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Editorials
Monday, October 11, 1999

Stopping welfare
benefits pays off

Bullet The issue: Nearly three-quarters of the families whose welfare benefits were cut off last month have been restored to the rolls.

Bullet Our view: Getting tough has paid off by prompting the beneficiaries to meet work requirements.

SOMETIMES getting tough can pay off. That seems to be true in the case of families who were dropped from the welfare rolls because they failed to find jobs or meet other requirements -- participate in a training program or do volunteer work.

Last month the Department of Human Services cut off cash benefits to 1,355 households because their able-bodied members failed to meet the requirements. Now officials report that 999 -- nearly three-quarters -- have been restored to the rolls because they have complied with them.

To keep benefits, recipients need to be employed for at least 32 hours a month, of which 12 can be in the state training program First to Work. Those waiting to get into the program who are not employed need to meet an activity requirement of at least four hours a week, which may include volunteer work, schooling or job training.

The requirements apply to families with able-bodied adults who have been on the rolls for more than two years. Many of those affected apparently took lightly the warnings of an impending cutoff of benefits. When it happened and they got over their shock, they did something about it.

However, the lesson has to be repeated. Another 265 families were dropped this month and will have to meet the requirements in order to have their benefits restored.

Susan Chandler, state director of human services, believes this will be a continual educational process for each monthly group of welfare families. She commented, "We were hoping that this (compliance with requirements) would happen. We believed the work requirement wasn't so strict that people would not comply." But many did nothing until the ax fell.

Chandler pointed out that the work requirement comes from the federal government. "After five years (on welfare)," she warned, "there will be no benefits forever. Some people don't believe this and think the state will pick it up, but it won't happen."

The state requirements are not onerous but they do force people to make some effort to work or become employable. Finding jobs in a weak economy can be difficult, especially for the unskilled, as are many people on welfare.

But they must understand that the state will no longer support for an indefinite period people who refuse to try to help themselves. Now many of them have gotten the message -- and are trying to change their ways.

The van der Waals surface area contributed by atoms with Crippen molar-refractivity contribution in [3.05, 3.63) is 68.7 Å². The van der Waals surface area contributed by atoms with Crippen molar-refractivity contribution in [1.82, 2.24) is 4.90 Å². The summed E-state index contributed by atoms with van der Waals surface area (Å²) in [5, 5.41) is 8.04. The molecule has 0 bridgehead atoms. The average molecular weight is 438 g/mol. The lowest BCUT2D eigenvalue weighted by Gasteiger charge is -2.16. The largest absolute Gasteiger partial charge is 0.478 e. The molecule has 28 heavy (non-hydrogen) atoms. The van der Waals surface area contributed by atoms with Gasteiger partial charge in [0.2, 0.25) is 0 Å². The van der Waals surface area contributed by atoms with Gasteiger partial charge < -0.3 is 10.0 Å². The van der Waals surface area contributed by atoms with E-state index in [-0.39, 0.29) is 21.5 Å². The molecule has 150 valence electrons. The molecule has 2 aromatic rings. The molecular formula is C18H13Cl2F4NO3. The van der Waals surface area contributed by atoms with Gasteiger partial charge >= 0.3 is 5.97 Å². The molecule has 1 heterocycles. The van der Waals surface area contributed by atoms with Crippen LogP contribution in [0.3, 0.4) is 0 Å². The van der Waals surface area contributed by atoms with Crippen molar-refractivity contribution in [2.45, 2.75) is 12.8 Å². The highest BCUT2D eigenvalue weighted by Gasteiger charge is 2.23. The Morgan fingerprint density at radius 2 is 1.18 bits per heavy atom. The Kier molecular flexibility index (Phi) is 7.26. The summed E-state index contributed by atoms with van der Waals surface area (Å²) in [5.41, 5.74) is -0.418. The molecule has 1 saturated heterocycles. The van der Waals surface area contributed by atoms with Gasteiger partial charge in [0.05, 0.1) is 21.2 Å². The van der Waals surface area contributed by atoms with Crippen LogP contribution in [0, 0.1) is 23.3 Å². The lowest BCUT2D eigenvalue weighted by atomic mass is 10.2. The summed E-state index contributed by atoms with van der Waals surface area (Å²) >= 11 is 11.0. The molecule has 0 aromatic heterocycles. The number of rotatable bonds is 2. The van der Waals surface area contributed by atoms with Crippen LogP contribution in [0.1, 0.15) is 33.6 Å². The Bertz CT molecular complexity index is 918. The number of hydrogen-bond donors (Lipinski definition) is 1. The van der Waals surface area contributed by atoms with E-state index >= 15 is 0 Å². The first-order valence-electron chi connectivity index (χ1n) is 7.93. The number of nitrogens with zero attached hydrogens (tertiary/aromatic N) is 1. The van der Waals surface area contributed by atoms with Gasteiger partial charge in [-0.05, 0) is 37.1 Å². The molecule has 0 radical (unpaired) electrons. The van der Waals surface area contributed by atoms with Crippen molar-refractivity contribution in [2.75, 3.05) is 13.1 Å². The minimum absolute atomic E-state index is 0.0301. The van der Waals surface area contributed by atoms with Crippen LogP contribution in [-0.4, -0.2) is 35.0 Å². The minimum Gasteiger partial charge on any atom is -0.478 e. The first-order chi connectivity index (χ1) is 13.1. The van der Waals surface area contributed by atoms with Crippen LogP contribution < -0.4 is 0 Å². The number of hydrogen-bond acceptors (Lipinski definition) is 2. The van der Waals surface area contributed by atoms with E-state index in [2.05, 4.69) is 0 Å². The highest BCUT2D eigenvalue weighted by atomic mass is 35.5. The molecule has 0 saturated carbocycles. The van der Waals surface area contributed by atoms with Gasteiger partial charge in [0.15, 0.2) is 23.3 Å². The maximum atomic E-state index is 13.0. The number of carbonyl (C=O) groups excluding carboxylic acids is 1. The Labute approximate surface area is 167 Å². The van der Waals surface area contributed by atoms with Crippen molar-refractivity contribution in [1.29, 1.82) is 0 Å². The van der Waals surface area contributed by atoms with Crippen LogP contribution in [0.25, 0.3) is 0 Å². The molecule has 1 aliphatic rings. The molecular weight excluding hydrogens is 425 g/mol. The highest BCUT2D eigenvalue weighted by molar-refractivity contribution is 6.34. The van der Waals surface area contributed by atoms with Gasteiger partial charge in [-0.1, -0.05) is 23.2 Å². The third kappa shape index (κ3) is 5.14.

Oahu ferry service
could fill a niche

Bullet The issue: A ferry service between Kalaeloa Barbers Point and Aloha Tower is scheduled to begin next Monday.

Bullet Our view: Ferries could be a valuable part of the transportation system here.

IT'S been tried before -- and flopped -- but the promoters of a new ferry service for Leeward Oahu commuters think this time will be different. They have a 95-foot hydrofoil that will start service between Aloha Tower and Kalaeloa Barbers Point Harbor next Monday.

A previous ferry service by catamaran ended in 1993 after operating for four months and drawing negligible numbers of patrons. An earlier attempt at interisland ferry service also failed.

For the first month, rides on the WikiWiki Ferry will be free while officials decide how much to charge. The ferry will operate Monday through Friday, making two trips in the morning and two in the afternoon.

It's a one-year demonstration project that state officials hope will attract enough commuters to make ferry service viable for Oahu, as it is in many other places. State Transportation Director Kazu Hayashida acknowledges, "We know trying something new is always hard," but hopes that motorists will try the ferry and see if it improves their commute.

The ferry craft, named Foilcat, was built in Norway in 1992 and was in ferry service in Denmark and Indonesia before its purchase two years ago by Pacific Marine and Supply Co. It has spent more than $2.5 million to bring the craft in compliance with U.S. Coast Guard requirements and to prepare it for service in Hawaii.

The hydrofoil has a maximum speed of 50 knots, but will probably do 30 to 35 knots on the Barbers Point-Aloha Tower run, which is expected to take 30 minutes.

The passenger area features a carpeted, air-conditioned cabin with large windows. Cushioned seats are arranged three in a row along the sides, with overhead bins and fold-down trays. Booth-style seats occupy the middle.

Nobody expects the ferry to end the need for land-based solutions to traffic congestion, but it could fill a niche in the overall system. It's important to explore all possibilities, and this is one with considerable potential.

THE growth of Kapolei in recent years provides a larger market than existed when the previous attempt to establish a ferry service was made.

The Wikiwiki Ferry should appeal to people willing to trade a few minutes' longer commute for a relaxing, scenic ride -- a pleasurable experience instead of a dreaded one.

If it succeeds, it will take part of the burden off the highways in the morning and afternoon rush hours. That part may not be very big, but every bit helps.






Published by Liberty Newspapers Limited Partnership

Rupert E. Phillips, CEO

John M. Flanagan, Editor & Publisher

David Shapiro, Managing Editor

Diane Yukihiro Chang, Senior Editor & Editorial Page Editor

Frank Bridgewater & Michael Rovner, Assistant Managing Editors

A.A. Smyser, Contributing Editor




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